"That settlement still takes precedence over the new regulation," Dick Rugge, the USGA’s senior technical director, told The Associated Press.
Daly stopped by Ping headquarters in Phoenix, AZ on his way to Hawaii and surprised company officials by the number of old wedges he had found. He says he has eight or nine sets.
Even so, he asked Ping for a set of V-shaped grooves that he might use at Torrey Pines later this month.
"A golf course like San Diego, you want V grooves in your wedges because the greens are so soft,” he said. “Here, you want square grooves. I’ll probably go through the year switching a lot."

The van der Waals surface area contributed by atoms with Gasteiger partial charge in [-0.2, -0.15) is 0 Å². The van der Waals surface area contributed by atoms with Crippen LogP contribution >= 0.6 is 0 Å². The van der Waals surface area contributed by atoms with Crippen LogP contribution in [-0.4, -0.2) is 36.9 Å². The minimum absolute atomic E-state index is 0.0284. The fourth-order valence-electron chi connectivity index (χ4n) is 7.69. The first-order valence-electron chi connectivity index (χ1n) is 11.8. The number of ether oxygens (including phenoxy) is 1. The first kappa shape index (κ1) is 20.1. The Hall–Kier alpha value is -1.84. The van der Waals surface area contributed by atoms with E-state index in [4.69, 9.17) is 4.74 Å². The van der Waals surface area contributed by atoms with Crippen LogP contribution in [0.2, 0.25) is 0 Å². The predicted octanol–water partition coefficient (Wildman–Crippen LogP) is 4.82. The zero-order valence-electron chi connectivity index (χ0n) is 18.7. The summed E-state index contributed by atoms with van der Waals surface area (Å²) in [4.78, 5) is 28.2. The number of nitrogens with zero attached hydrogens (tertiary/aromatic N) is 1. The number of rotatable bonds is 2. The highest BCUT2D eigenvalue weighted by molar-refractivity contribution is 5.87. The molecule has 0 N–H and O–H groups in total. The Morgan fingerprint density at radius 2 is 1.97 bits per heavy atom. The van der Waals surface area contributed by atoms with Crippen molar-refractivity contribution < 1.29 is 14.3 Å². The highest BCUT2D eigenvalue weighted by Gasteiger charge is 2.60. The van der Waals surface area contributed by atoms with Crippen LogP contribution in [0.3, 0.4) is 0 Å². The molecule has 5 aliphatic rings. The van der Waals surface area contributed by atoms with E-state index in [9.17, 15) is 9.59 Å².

Wilson said he hasn’t tried to compare the spin rate on the Ping wedges with new clubs.
“I’m not so much concerned with the grooves as I am the design of the wedge,” Wilson said. “If it does create more spin, great. But I can’t tell you it honestly does.”
Daly said he first tried his old wedges when he played in Australia last month.
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